Being confident in who you are, your talent and what you have to offer prospective clients is extremely important in order to be successful. I'm sure that this statement isn't a real eye opener for you. LOL It is, actually, kinda obvious, right? Yet, working in a creative industry for almost 20 years, I still see individuals struggle with being confident in themselves and their skills. Let's be honest though, this is a common obstacle for people who work in the arts…whether it be visual or performing. It is just nature that we are hardest on ourselves or compare ourselves and skills to those of others. Not always the case…but often the case.
I've been thinking a lot about this subject lately, especially with the Craft and Hobby Association (CHA) summer trade show coming up next week. I was just looking over my itinerary for the show and realized how far I have come just in the last three years….even though I have been a designer section member of the association for eight. I have a very hectic show with very little down time….and I am too excited to even find an adjective that would adequately describe how I feel about it! For this show I am teaching a workshop for ImpressArt Metal Stamps and doing Make It, Take Its in their booth. I will be helping out in the Creativity Lounge in the iLovetoCreate booth. I'm hosting 4 segments of The Next Iron Crafter, which takes place on the show floor. I'm presenting my first solo seminar on social media to my peers. Plus, I have meetings…for which I was sought out (which is really cool). Then there are the designer centered activities like our section meeting, a designer council (to which I was appointed this past winter) meeting and the Designer Showcase and Spotlight Events. I am not bragging! Actually, it is quite embarrassing. Let me share with you why…
As I mentioned, this is my 8th year with CHA. Yet, the most important growth for my professionally came in the last 3 years. Now you might think that this isn't so uncommon. After all, it takes time to build and grow a business. What I want you all to understand…and what is embarrassing to admit…is that I WASTED FIVE YEARS wandering around with no focus or real goals. I traveled to CHA twice a year and did…well…nothing.
When I say nothing, I mean nada! I didn't participate in Designer activities…nor did I know my colleagues. I went to events where I did not network. I didn't do my research and introduce myself to manufacturers. I basically spent a lot of money coming to the show to take some seminars and wander up and down the aisles of the show looking for….well, I don't know what I was looking for actually.
What exactly caused me to get in my own way? Yep, a lack of confidence for sure. Many things contributed to me not being confident in myself….the biggest of which was ME:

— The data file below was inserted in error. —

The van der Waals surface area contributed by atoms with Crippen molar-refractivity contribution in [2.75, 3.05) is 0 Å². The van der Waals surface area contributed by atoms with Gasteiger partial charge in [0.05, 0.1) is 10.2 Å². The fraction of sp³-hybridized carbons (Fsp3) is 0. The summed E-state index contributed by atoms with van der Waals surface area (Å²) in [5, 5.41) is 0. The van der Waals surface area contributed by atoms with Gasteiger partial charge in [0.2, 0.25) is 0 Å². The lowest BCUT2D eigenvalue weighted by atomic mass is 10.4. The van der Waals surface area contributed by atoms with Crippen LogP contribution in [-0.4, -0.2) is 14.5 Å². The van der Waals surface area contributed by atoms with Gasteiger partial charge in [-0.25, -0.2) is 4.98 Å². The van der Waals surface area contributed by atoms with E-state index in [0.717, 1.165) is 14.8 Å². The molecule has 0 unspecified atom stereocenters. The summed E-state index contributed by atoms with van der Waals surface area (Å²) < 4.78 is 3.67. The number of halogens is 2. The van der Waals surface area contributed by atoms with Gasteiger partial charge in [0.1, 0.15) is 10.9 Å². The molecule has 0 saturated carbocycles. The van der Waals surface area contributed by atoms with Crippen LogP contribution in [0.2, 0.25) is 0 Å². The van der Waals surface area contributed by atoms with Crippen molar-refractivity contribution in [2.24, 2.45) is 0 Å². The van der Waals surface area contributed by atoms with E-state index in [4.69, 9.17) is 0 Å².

- I didn't trust myself.
- I allowed family and friends to undermine me with their own fears.
- I allowed other's thoughts that what I did wasn't a real "job" or "work" impede my efforts.
- I compared myself to my industry peers…which caused me to question my abilities and skills.
- I believed the big lie I was telling myself…I wasn't good enough.
That last one really stifled me. That is a game changer…if I was going to continue on that self defeating path I could expect to fail for certain. Even worse, all of these thoughts caused me to:
- believe I had nothing to offer anyone in my industry….what could I possible teach anyone or help with?
- be fearful of rejection
- be disorganized in my business
- not participate in designer related activities
- not take risks
Now, I am not going to tell you that I just woke up one morning and felt better about myself. In all honesty, there are still times when those old thoughts creep back in and I have to step back, take a minute, look around and tell myself…"look at what you have accomplished…good for you!" What I can share about my "transformation" is this: first I got angry with myself…then I gave myself one year to shape up or move on.
For me, the first step was to get involved within the designer section. I participated on our discussion list and joined a couple of the teams, which really helped because I felt I was contributing. It made me feel good to do that, but more importantly, I was forming relationships with my colleagues. Many of these women I admired. What I found out was not only were they just like me, but also that they were so willing to help and offer advice. Their generosity was inspiring. Volunteering helped build up my confidence. An added benefit was the recognition I was starting to receive from individuals outside of the designer section. Staff and board members of CHA…and manufacturers.
Building confidence takes time. I feel I am in a really good place professionally. I'm not saying every day is all roses and rainbows…but that there are more of those days than the thorns and puddles kind. 😉